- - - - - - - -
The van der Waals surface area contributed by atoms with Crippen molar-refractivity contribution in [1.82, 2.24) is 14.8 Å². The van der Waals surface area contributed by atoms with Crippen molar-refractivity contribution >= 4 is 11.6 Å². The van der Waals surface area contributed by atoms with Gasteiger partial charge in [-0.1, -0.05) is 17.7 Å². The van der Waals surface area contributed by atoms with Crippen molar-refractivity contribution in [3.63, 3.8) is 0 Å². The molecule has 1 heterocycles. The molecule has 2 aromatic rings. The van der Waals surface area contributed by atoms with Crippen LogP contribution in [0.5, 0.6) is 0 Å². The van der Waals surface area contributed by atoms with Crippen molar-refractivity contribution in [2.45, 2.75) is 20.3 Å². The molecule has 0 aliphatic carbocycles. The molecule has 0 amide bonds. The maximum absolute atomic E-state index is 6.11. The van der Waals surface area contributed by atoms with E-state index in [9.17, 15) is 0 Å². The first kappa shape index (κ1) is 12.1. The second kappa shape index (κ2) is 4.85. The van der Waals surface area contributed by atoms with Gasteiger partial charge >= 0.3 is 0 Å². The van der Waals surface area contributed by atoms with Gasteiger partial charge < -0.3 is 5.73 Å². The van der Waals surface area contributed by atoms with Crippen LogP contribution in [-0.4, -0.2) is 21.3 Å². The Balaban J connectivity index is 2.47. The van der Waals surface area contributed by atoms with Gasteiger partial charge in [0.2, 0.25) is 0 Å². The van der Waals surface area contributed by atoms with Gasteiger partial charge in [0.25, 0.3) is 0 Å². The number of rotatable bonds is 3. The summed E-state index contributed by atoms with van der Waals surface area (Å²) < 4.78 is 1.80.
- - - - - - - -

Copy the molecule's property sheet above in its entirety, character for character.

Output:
The van der Waals surface area contributed by atoms with Crippen molar-refractivity contribution in [1.82, 2.24) is 14.8 Å². The van der Waals surface area contributed by atoms with Crippen molar-refractivity contribution >= 4 is 11.6 Å². The van der Waals surface area contributed by atoms with Gasteiger partial charge in [-0.1, -0.05) is 17.7 Å². The van der Waals surface area contributed by atoms with Crippen molar-refractivity contribution in [3.63, 3.8) is 0 Å². The molecule has 1 heterocycles. The molecule has 2 aromatic rings. The van der Waals surface area contributed by atoms with Crippen LogP contribution in [0.5, 0.6) is 0 Å². The van der Waals surface area contributed by atoms with Crippen molar-refractivity contribution in [2.45, 2.75) is 20.3 Å². The molecule has 0 aliphatic carbocycles. The molecule has 0 amide bonds. The maximum absolute atomic E-state index is 6.11. The van der Waals surface area contributed by atoms with E-state index in [9.17, 15) is 0 Å². The first kappa shape index (κ1) is 12.1. The second kappa shape index (κ2) is 4.85. The van der Waals surface area contributed by atoms with Gasteiger partial charge >= 0.3 is 0 Å². The van der Waals surface area contributed by atoms with Gasteiger partial charge < -0.3 is 5.73 Å². The van der Waals surface area contributed by atoms with Crippen LogP contribution in [-0.4, -0.2) is 21.3 Å². The Balaban J connectivity index is 2.47. The van der Waals surface area contributed by atoms with Gasteiger partial charge in [0.2, 0.25) is 0 Å². The van der Waals surface area contributed by atoms with Gasteiger partial charge in [0.25, 0.3) is 0 Å². The number of rotatable bonds is 3. The summed E-state index contributed by atoms with van der Waals surface area (Å²) < 4.78 is 1.80.